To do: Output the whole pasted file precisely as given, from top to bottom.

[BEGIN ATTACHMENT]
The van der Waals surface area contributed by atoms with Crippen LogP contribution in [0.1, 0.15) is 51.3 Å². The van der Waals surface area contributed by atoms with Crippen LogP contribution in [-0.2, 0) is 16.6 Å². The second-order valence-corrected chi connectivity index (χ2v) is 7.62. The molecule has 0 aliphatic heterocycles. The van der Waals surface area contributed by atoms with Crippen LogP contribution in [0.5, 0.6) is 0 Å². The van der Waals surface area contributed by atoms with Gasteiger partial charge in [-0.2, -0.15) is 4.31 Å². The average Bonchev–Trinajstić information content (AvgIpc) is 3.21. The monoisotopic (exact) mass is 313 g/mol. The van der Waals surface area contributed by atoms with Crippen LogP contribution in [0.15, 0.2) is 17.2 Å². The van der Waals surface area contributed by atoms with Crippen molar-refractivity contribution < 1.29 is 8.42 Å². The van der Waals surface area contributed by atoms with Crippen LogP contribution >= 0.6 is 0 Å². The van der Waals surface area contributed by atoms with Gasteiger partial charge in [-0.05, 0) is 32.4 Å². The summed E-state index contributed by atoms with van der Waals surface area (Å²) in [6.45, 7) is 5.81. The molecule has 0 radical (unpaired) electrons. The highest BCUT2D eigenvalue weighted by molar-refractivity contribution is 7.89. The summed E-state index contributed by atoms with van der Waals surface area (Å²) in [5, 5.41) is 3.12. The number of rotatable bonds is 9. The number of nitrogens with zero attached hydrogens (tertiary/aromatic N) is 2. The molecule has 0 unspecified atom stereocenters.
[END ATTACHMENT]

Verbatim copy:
The van der Waals surface area contributed by atoms with Crippen LogP contribution in [0.1, 0.15) is 51.3 Å². The van der Waals surface area contributed by atoms with Crippen LogP contribution in [-0.2, 0) is 16.6 Å². The second-order valence-corrected chi connectivity index (χ2v) is 7.62. The molecule has 0 aliphatic heterocycles. The van der Waals surface area contributed by atoms with Crippen LogP contribution in [0.5, 0.6) is 0 Å². The van der Waals surface area contributed by atoms with Gasteiger partial charge in [-0.2, -0.15) is 4.31 Å². The average Bonchev–Trinajstić information content (AvgIpc) is 3.21. The monoisotopic (exact) mass is 313 g/mol. The van der Waals surface area contributed by atoms with Crippen LogP contribution in [0.15, 0.2) is 17.2 Å². The van der Waals surface area contributed by atoms with Crippen molar-refractivity contribution < 1.29 is 8.42 Å². The van der Waals surface area contributed by atoms with Crippen LogP contribution >= 0.6 is 0 Å². The van der Waals surface area contributed by atoms with Gasteiger partial charge in [-0.05, 0) is 32.4 Å². The summed E-state index contributed by atoms with van der Waals surface area (Å²) in [6.45, 7) is 5.81. The molecule has 0 radical (unpaired) electrons. The highest BCUT2D eigenvalue weighted by molar-refractivity contribution is 7.89. The summed E-state index contributed by atoms with van der Waals surface area (Å²) in [5, 5.41) is 3.12. The number of rotatable bonds is 9. The number of nitrogens with zero attached hydrogens (tertiary/aromatic N) is 2. The molecule has 0 unspecified atom stereocenters.